There was also, from what I was able to see, no focus on King Juan Carlos or any of the recent troubles the family has gone through but a positive and hopeful focus on King Felipe VI and Queen Letizia which does give hope that the monarchy can get beyond the recent rough patch and move forward to happier times. Everyone seemed impressed with the King and willing to give him a chance, which is probably the best that can be expected. Let us hope that, with King Felipe VI, all of that former talk of people being ‘Juan Carlists’ but not monarchists will stop and that the monarchy is here to stay will be taken for granted. ¡Viva el Rey! ¡Viva EspaƱa!

8 comments:

  1. I was very sad to read that there were no religious references nor coronation mass. Apparently, this was OK with the Spanish Bishops’ Conference. I can provide a link to the story if that's OK.

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    1. I would have preferred that but I've been more surprised at the number of people who've commented on this. Did anyone really expect otherwise? I've been a bit bewildered by the number of comments about it. The people have voted into power politicians that have legalized practically everything the Catholic Church opposes. The idea that Spain is a solidly Catholic country is just no longer reality. It's sad in my book but it's not really anything new. I hate to be the bearer of bad news but that boat sailed quite a while ago.

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    2. Despite the fact it was inevitable, it was sad. I think many secretly hoped that whoever the new monarch was might be of a more traditional sort. The mere decision to have a non-religious coronation ceremony (or "swear-in" or whatever it was) was a visual formalization of a horror no one wants to be true: Catholic Spain is finished.

      I hold out hope for renewal. But a gesture like this is just another knife in Catholic Spain to me. It also raises the horrifying prospect of a king who is fine with the decline of Spanish Catholicism, and what future that might hold for Spanish Catholics.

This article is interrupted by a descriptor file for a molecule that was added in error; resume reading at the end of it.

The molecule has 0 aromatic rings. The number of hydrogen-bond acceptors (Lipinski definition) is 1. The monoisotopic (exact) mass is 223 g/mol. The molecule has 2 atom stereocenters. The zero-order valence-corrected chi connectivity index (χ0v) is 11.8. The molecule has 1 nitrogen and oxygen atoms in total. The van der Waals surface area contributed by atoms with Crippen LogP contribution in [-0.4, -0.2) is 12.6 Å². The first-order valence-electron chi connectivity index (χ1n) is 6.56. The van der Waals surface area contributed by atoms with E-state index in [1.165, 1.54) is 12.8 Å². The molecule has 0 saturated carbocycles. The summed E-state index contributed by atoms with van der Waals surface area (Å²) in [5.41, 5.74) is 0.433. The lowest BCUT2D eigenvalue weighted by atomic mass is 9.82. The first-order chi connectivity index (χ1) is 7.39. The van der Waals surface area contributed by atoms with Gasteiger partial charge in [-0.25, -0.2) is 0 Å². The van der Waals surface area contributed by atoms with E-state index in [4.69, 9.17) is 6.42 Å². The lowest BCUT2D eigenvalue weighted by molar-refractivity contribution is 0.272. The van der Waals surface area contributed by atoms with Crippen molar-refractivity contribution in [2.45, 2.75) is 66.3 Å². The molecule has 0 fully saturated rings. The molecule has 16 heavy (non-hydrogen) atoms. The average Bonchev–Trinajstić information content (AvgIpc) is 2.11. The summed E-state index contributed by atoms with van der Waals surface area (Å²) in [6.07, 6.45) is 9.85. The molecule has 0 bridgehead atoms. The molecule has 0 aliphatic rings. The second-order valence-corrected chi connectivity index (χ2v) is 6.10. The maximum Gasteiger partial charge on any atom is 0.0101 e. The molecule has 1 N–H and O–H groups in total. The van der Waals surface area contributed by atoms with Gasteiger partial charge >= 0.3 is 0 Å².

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    3. Divorce, gay marriage, abortion are all legalized and the lack of a mass after a ceremony is what convinced you that Catholicism was dead in Spain? You may choose your enemies as you please. For the condition of the country I blame the people who voted in these changes, not the King.

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  2. You are of course correct and yes the Church's hierarchy in Spain may be ok (frankly they have been okay with a lot of things and have been in full retreat in all fronts for a long time) with it but if I was King Felipe I would be more concerned.

    Church's problems in that regard are of course the doing of the churchmen them selves. I believe of course that may be a topic for a different blog.

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    1. Does the Church fully support the monarchy these days? Can you imagine Pope Francis championing such a cause? In this regard, the King is exactly in line with the Church, pleasing the masses and trying not to appear too grand. If change is needed (and it is) it is the people that need to be changed.

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    2. Let me first say that I am Catholic (Roman rite) not only that I would say that people would consider me what is now called a "Traditionalist" in the Church. At the same time I can not speak for the Church that is the job of Vicar of Christ the Bishop of Rome who is him self a Monarch.

      Yes the Church does still support its children (the monarchies and their monarchs) however as you well know the Church is not only a divine institution it also has a human aspect to it and hence it must emphasize certain things while at the same time not emphasizing others.

      The Church can never really disavow the monarchies as it is part of sacred doctrine and stated as the most natural form of government for man as it believes that God rules over a Kingdom plus it has even during the turbulent 60s rejected the notion that the Church it self can be governed as a democratic system. Having said that it is outside the scope of the Church to tell people what form of government they must live under.

      And yes you are right in the last assertion change must begin with the people because it is in the people that now a days reside the power and that change has already began. The fact that people like you and me exist is proof that we are in the very cusp of that beginning.

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  3. No offence here but does anyone think that the Cross of Burgundy might make a better flag for the Kingdom of Spain.